Next I tried callback and nothing. I got this error:-
When used nothing:- NameError: name 'nothing' is not defined
When used callback:- NameError: name 'callback' is not defined

Okay after a while I tried using None. Got this error:- TypeError: on_change must be callable
So how do I use the cv2.createTrackbar function without calling a function?

Thanks!

2016-03-27 08:38:04 -0500 asked a question Unsupported or Unrecognized array type error in OpenCV 3.1 in Python

Hi there! I'm getting this unexpected error in this code. I found some solutions after googling a whil, I've tried all of them but none work. Here is the code-

import cv2
import numpy as np
img = cv2.imread('circleTest.jpg',0)
img = cv2.medianBlur(img,5)
cimg = cv2.cvtColor(img,cv2.COLOR_GRAY2BGR)

circles = cv2.HoughCircles(img,cv2.HOUGH_GRADIENT,1,20, param1=50,param2=30,minRadius=0,maxRadius=0)

circles = np.uint16(np.around(circles))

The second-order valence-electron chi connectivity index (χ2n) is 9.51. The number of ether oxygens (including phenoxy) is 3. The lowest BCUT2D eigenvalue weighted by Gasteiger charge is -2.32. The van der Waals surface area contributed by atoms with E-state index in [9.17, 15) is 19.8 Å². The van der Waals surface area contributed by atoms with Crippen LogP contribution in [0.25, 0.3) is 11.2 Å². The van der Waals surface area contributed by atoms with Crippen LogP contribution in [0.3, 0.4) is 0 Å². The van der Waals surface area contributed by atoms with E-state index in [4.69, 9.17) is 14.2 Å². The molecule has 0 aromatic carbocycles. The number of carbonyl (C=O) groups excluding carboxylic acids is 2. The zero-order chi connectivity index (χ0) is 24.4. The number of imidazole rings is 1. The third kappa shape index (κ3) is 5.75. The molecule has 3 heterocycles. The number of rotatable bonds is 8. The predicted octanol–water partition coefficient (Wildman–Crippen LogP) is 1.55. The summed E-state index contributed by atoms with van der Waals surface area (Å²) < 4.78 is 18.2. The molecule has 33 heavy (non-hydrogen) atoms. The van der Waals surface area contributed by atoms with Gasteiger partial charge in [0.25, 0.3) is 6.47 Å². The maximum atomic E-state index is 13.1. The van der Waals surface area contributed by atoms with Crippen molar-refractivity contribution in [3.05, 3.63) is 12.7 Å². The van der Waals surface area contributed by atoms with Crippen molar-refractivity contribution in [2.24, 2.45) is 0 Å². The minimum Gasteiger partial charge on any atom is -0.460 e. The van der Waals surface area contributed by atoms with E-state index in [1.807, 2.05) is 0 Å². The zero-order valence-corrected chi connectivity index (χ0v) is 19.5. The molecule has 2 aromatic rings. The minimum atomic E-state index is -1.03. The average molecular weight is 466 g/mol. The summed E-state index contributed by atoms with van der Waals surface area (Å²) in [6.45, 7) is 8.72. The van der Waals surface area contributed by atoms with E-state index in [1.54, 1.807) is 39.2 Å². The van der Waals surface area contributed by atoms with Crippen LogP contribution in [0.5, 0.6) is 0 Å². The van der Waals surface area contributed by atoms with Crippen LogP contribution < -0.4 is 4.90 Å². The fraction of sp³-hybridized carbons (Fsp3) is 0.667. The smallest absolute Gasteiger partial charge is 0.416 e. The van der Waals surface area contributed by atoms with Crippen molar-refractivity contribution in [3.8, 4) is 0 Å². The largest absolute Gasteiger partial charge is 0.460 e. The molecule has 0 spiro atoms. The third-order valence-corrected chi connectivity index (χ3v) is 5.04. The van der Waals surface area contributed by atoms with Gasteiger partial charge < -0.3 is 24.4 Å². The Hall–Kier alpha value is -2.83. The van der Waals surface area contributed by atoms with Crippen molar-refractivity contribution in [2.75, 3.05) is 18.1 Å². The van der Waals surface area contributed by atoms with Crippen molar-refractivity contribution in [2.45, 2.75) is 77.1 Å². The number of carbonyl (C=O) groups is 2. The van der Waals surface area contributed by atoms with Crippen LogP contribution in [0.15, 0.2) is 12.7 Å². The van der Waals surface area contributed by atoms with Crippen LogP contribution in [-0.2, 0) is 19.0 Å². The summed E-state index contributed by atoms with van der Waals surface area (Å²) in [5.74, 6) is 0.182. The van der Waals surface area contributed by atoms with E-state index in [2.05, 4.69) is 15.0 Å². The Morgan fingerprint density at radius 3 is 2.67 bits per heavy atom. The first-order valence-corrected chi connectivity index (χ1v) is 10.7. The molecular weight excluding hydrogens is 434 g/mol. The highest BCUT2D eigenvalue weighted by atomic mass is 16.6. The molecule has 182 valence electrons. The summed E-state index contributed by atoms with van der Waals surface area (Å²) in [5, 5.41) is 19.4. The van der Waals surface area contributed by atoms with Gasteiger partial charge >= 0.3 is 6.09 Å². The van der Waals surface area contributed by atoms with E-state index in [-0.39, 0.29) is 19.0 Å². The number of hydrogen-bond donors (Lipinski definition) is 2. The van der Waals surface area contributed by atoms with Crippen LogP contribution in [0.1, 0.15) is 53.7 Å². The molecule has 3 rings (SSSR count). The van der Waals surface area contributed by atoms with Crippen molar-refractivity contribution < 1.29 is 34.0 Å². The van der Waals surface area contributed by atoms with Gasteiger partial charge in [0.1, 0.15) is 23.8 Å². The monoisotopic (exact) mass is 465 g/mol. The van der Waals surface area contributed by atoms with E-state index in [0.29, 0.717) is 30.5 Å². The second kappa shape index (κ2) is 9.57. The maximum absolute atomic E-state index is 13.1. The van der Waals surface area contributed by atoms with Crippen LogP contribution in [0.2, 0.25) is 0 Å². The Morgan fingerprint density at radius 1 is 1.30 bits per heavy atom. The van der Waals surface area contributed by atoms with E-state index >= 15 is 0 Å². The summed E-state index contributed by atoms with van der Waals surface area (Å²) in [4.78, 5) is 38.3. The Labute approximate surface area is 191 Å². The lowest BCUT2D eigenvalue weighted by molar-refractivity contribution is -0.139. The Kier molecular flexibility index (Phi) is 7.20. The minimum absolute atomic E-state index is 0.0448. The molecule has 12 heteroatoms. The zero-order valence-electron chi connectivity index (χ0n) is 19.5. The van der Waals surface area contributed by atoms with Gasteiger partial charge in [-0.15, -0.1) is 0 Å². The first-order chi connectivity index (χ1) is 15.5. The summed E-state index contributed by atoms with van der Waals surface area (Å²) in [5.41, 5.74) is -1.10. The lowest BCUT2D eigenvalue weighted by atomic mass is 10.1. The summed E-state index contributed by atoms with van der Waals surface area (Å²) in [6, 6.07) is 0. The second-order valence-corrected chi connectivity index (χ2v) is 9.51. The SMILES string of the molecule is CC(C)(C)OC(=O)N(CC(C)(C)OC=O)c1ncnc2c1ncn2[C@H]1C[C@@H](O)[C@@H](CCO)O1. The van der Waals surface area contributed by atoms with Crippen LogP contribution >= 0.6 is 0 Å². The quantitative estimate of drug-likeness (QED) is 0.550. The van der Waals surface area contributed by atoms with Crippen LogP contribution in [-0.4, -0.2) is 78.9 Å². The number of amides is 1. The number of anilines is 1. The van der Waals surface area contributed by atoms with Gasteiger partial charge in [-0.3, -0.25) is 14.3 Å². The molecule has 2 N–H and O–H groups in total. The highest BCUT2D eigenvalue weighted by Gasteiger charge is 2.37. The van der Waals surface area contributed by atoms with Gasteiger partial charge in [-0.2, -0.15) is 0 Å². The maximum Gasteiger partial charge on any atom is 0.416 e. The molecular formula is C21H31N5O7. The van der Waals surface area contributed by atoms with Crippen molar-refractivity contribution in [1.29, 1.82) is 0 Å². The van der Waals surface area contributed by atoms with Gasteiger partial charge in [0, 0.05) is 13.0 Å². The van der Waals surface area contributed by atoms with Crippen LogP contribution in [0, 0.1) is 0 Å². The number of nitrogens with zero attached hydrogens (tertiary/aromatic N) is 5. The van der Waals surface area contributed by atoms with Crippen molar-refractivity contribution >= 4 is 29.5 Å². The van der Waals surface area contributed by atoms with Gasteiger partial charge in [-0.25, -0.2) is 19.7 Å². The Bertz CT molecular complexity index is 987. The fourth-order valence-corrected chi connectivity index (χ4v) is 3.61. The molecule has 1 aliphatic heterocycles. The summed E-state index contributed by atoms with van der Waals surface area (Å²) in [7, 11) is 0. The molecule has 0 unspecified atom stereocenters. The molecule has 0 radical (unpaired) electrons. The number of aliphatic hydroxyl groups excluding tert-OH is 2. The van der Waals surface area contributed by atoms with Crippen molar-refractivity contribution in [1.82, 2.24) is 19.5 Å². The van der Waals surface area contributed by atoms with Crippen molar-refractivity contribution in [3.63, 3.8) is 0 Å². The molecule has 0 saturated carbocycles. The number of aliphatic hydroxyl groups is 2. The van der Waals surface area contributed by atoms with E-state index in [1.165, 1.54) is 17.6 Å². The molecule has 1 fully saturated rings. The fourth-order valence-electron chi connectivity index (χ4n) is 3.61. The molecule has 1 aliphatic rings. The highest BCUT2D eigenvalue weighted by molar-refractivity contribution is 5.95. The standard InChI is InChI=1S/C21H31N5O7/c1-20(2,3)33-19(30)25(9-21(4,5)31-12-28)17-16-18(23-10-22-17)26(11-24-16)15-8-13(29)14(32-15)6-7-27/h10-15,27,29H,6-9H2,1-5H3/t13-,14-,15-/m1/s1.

for i in circles[0,:]: cv2.circle(cimg,(i[0],i[1]),i[2],(0,255,0),2)
cv2.circle(cimg,(i[0],i[1]),2,(0,0,255),3)
cv2.imshow('detected circles',cimg)
cv2.waitKey(0)
cv2.destroyAllWindows()

The code is borrowed from a tutorial about HoughCircles from here- http://opencv-python-tutroals.readthe...

Whenever I try to run the code I get an error saying Unsupported or Unrecognized array type, ( you must have seen the entire error). I tried copying DLLs, putting the image in the working directory, giving the path to the image but no good. I can run other programs like of object detection fine, on Python and C/C++.

Any help would be greatly appreciated.
Thanks!

2016-03-27 02:39:43 -0500 commented question How to make trackbars in Python to threshold an image

@berak , I did, that was the first thing I did. But that's only for RGB and I couldn't possibly understand how to implement it when I have 6 parameters (High H,S,V and Low H,S,V) I maybe can type in the cv2.inRange function correctly but I can't really understand how to use my trackbars to change the required values

2016-03-27 01:30:07 -0500 asked a question How to make trackbars in Python to threshold an image

Hi there!